Submariners are remembered at National Memorial Arboretum

Visitors to the UK’s year-round centre of Remembrance can now view a new memorial within the 150-acre woodland and garden site – a walk-through ‘submarine’.

Staffordshire’s National Memorial Arboretum’s is already home to 400 thought-provoking memorials, and the latest pays tribute to lives lost serving on Britain’s submarines.

Officially unveiled this month by Prince William, The Duke of Cambridge, the new memorial recreates a conning tower with visitors able to walk through the confined space where a lone submariner stands.

Created by Paul Day – best known for his Battle of Britain Memorial on Embankment and the Meet Place sculpture at London’s St Pancras – The Submariner Memorial consist of three bronze sections, weighing over 3.5 tons, and pathways for visitors to walk around, and through it.

Designed to reflect the constraints upon movement that dictate life onboard a submarine, the unveiling of the iconic monument marks the end of a £300,000 fundraising campaign to create a fitting tribute to submariners and their families.

It joins hundreds of other memorials, each telling their own story, as well as the Armed Forces Memorial, the UK’s tribute to over 16,000 men and women who have been killed on duty, or because of terrorist action, since 1948 to the present day. Names are added annually to the giant Portland stone walls.

Part of The Royal British Legion family of charities, the National Memorial Arboretum welcomes over 300,000 visitors a year, who can discover the memorials amongst around 25,000 trees, experience riverside walks, take a guided walk, or hop aboard a land train tour.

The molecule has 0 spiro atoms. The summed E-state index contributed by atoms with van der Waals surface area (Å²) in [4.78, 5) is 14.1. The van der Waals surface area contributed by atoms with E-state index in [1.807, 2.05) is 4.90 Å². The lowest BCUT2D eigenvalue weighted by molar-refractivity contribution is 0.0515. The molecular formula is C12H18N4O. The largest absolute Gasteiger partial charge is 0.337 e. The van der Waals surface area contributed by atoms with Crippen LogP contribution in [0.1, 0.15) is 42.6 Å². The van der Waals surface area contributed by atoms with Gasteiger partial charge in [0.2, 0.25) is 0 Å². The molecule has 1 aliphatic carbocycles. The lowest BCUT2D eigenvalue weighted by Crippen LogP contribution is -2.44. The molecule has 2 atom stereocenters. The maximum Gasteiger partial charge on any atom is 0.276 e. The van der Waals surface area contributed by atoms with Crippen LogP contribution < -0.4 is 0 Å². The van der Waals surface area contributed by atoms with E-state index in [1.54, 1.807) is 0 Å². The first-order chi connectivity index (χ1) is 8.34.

Events are also staged throughout the year, while indoor exhibitions include Landscapes of Life, which provides a preview of the Arboretum and an introduction to the concept of Remembrance. In addition, the centre has a restaurant, shop and children’s play areas, as well as Aspects, a dedicated events building.

Entry to the Arboretum is free, but visitors are advised to book in advance, although some events may have a separate charge.

Future plans for the site include a new memorial woodland to remember lives lost in the pandemic.

Joining forces with the National Forest Company, the Arboretum aims to expand its current 150-acre woodland and garden site by another 25-acres to create a living memorial to every person who has lost their life as a result of the pandemic.

It will feature diverse wildlife habitats and reflective glades, areas for gathering and play, an inclusive space for worship, and an expansive lake, with a hoped-for opening to the public beginning in 2023.

For more details about the Arboretum, see

General tourist information about visiting, and staying in, Staffordshire is available at

Photo: National Memorial Arboretum